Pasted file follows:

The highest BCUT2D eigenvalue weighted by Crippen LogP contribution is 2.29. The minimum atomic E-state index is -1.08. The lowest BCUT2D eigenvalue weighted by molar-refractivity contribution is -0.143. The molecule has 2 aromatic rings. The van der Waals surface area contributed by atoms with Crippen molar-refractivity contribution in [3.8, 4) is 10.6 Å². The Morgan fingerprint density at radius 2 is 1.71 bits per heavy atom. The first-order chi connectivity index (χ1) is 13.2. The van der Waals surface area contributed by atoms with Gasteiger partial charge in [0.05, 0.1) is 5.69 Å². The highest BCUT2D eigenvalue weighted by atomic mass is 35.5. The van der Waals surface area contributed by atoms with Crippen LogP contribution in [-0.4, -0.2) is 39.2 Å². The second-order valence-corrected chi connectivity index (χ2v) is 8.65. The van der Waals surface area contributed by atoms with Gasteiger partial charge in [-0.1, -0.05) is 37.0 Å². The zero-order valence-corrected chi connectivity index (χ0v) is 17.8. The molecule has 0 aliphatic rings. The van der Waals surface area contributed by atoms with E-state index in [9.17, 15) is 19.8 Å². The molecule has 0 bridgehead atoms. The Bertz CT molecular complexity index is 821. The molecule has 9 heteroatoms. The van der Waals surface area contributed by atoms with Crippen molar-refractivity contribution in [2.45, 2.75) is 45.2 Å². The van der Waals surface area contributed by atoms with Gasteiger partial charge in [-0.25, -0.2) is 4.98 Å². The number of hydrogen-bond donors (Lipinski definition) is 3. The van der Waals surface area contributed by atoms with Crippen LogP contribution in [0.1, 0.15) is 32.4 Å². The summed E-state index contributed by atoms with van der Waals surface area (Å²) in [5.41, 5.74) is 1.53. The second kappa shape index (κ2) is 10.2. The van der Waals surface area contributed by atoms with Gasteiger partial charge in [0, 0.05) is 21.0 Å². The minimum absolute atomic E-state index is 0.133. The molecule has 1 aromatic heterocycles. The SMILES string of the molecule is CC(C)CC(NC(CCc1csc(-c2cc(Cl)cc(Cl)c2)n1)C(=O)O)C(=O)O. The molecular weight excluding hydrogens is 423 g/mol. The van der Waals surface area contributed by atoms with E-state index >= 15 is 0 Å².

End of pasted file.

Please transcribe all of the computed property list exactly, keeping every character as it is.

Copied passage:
The highest BCUT2D eigenvalue weighted by Crippen LogP contribution is 2.29. The minimum atomic E-state index is -1.08. The lowest BCUT2D eigenvalue weighted by molar-refractivity contribution is -0.143. The molecule has 2 aromatic rings. The van der Waals surface area contributed by atoms with Crippen molar-refractivity contribution in [3.8, 4) is 10.6 Å². The Morgan fingerprint density at radius 2 is 1.71 bits per heavy atom. The first-order chi connectivity index (χ1) is 13.2. The van der Waals surface area contributed by atoms with Gasteiger partial charge in [0.05, 0.1) is 5.69 Å². The highest BCUT2D eigenvalue weighted by atomic mass is 35.5. The van der Waals surface area contributed by atoms with Crippen LogP contribution in [-0.4, -0.2) is 39.2 Å². The second-order valence-corrected chi connectivity index (χ2v) is 8.65. The van der Waals surface area contributed by atoms with Gasteiger partial charge in [-0.1, -0.05) is 37.0 Å². The zero-order valence-corrected chi connectivity index (χ0v) is 17.8. The molecule has 0 aliphatic rings. The van der Waals surface area contributed by atoms with E-state index in [9.17, 15) is 19.8 Å². The molecule has 0 bridgehead atoms. The Bertz CT molecular complexity index is 821. The molecule has 9 heteroatoms. The van der Waals surface area contributed by atoms with Crippen molar-refractivity contribution in [2.45, 2.75) is 45.2 Å². The van der Waals surface area contributed by atoms with Gasteiger partial charge in [-0.25, -0.2) is 4.98 Å². The number of hydrogen-bond donors (Lipinski definition) is 3. The van der Waals surface area contributed by atoms with Crippen LogP contribution in [0.1, 0.15) is 32.4 Å². The summed E-state index contributed by atoms with van der Waals surface area (Å²) in [5.41, 5.74) is 1.53. The second kappa shape index (κ2) is 10.2. The van der Waals surface area contributed by atoms with Gasteiger partial charge in [0, 0.05) is 21.0 Å². The minimum absolute atomic E-state index is 0.133. The molecule has 1 aromatic heterocycles. The SMILES string of the molecule is CC(C)CC(NC(CCc1csc(-c2cc(Cl)cc(Cl)c2)n1)C(=O)O)C(=O)O. The molecular weight excluding hydrogens is 423 g/mol. The van der Waals surface area contributed by atoms with E-state index >= 15 is 0 Å².